Chlorhexidine delivery system from titanium/polybenzyl acrylate coating: evaluation of cytotoxicity and early bacterial adhesion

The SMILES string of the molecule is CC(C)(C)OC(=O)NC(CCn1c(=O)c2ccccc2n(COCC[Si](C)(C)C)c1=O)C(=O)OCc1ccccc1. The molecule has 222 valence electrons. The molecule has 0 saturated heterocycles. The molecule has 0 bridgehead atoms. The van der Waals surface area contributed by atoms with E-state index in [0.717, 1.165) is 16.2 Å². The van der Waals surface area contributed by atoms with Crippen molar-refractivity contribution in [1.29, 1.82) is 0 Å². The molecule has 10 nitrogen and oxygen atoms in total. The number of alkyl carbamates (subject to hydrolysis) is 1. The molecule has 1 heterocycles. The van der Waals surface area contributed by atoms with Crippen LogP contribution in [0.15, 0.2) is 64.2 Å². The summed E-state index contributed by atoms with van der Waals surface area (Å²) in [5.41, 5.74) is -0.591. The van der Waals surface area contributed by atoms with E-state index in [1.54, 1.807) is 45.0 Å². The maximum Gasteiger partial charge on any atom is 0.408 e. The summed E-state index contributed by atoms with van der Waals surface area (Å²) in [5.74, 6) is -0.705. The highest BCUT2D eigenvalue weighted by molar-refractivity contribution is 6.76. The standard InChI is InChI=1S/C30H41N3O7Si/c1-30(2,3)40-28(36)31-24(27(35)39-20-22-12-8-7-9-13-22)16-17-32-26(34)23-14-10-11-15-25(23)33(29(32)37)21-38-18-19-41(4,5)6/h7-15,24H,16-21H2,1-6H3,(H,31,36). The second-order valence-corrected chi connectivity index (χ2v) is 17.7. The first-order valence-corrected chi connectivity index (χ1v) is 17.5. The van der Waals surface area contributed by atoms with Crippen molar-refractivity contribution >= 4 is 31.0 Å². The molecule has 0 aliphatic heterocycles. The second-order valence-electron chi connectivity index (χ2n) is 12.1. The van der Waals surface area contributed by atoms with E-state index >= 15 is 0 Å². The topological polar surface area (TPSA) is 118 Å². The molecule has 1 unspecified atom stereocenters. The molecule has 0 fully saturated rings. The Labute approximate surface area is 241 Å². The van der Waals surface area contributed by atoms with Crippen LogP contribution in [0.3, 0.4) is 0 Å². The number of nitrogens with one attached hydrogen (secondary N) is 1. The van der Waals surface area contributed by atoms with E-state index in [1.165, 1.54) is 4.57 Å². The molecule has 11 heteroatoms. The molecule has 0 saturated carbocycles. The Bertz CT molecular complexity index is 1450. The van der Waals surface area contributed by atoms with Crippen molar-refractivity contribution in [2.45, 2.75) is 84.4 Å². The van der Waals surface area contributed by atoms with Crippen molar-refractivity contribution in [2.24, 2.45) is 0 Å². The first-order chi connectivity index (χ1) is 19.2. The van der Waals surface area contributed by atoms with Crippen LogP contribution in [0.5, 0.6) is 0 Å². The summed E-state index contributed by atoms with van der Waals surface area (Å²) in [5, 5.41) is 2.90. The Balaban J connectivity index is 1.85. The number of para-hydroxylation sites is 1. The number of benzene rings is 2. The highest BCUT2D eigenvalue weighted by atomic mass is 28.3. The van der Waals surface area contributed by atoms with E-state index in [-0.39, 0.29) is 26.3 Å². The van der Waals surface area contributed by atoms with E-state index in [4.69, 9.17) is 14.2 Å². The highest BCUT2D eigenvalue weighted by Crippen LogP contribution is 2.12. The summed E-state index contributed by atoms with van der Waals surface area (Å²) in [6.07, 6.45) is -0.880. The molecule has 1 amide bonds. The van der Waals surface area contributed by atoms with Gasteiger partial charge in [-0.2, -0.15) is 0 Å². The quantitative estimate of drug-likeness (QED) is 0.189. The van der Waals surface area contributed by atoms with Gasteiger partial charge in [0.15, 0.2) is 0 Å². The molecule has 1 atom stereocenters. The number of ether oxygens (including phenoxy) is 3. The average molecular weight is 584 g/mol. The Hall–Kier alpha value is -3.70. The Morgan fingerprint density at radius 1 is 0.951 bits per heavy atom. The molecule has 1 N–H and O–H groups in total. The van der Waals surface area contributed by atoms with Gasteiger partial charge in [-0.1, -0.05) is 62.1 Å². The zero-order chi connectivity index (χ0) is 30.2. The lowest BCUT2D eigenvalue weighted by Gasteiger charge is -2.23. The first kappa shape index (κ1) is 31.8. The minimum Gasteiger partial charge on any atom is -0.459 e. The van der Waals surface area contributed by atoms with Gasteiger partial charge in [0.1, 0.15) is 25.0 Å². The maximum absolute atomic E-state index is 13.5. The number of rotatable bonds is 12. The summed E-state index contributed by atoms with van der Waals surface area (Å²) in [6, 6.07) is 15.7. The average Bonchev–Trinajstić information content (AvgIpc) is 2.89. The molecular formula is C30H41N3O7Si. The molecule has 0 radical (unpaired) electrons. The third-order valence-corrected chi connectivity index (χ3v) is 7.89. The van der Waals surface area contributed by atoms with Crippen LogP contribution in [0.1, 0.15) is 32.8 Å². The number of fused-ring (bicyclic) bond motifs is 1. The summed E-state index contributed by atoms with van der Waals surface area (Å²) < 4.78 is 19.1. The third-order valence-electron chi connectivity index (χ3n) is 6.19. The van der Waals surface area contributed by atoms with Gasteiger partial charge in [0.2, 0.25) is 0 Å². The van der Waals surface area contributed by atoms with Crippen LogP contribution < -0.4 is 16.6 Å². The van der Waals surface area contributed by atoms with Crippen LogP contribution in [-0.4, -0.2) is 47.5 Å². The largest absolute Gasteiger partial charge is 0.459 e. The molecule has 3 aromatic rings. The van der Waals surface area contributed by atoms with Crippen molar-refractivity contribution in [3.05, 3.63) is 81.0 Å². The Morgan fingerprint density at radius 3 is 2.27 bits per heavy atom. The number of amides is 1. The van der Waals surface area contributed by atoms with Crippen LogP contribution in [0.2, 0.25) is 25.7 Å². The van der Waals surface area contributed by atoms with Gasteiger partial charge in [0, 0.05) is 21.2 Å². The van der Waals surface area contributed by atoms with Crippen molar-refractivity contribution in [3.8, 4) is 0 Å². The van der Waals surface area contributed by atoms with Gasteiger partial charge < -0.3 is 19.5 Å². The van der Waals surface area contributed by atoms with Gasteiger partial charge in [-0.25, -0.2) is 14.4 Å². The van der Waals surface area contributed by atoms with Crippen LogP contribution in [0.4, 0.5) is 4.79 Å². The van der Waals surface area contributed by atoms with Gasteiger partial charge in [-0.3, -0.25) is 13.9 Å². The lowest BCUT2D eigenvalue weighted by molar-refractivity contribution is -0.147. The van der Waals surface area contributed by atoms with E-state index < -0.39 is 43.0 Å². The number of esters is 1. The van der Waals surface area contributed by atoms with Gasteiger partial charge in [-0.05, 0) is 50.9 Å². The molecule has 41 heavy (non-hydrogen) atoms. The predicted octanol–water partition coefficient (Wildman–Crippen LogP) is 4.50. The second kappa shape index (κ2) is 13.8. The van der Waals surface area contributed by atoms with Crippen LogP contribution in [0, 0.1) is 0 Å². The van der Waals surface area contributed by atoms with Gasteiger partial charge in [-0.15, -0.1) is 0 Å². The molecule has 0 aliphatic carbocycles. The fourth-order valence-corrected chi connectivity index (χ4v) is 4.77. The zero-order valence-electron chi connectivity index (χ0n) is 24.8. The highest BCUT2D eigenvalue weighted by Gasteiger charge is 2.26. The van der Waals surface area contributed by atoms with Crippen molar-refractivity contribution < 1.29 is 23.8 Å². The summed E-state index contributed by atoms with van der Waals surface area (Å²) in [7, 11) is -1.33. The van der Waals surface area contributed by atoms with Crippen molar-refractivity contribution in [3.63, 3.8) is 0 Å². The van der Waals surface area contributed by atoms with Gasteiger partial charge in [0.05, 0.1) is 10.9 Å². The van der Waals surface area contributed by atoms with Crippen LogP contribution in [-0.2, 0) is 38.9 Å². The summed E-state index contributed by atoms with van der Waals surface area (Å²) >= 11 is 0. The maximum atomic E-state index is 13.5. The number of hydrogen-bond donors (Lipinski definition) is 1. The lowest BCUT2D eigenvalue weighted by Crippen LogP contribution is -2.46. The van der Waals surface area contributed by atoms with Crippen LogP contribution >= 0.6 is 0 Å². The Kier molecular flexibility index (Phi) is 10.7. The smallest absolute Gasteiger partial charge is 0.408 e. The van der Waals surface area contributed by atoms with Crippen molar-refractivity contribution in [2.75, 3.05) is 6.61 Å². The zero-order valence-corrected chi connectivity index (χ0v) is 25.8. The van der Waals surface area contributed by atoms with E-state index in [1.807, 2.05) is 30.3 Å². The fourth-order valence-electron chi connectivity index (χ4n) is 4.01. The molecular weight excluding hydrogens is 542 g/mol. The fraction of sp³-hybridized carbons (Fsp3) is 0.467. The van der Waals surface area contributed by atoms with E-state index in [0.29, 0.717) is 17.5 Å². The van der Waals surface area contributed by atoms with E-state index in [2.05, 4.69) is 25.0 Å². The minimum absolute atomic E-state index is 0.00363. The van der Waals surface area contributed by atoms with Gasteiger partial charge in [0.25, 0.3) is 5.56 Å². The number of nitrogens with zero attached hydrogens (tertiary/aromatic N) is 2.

Objectives: The formation of biofilms on titanium dental implants is one of the main causes of failure of these devices. Streptococci are considered early colonizers that alter local environment favouring growing conditions for other colonizers. Chlorhexidine (CHX) is so far the most effective antimicrobial treatment against a wide variety of Gram-positive and Gram-negative organisms as well as fungi. This study was designed to develop a CHX delivery system appropriate for healing caps and abutments, with suitable drug release rate, effective as antimicrobial agent, and free of cytotoxic effects. Methods: Polybenzyl acrylate (PBA) coatings with and without CHX (Ti/PBA and Ti/PBA-CHX, respectively) and different drug loads (0.35, 0.70, and 1.40%, w/w) were assayed. The cytotoxic effect of CHX released from the different substrates on UMR106 cells was tested by alkaline phosphatase specific activity (ALP), and microscopic evaluation of the cells. Noncytotoxic drug load (0.35%, w/w) was selected to evaluate the antimicrobial effectiveness of the system using a microbial consortium of Streptococcus species. Results: The kinetic profile of CHX delivered by Ti/PBA-CHX showed an initial fast release rate followed by a monotonic increase of delivered mass over 48 h. The number of attached bacteria decreased in the following order: Ti > Ti/PBA > Ti/PBA-0.35. Conclusions: PBA-0.35 coating is effective to inhibit the adhesion of early colonizers on Ti without any cytotoxic effect on UMR-106 cells.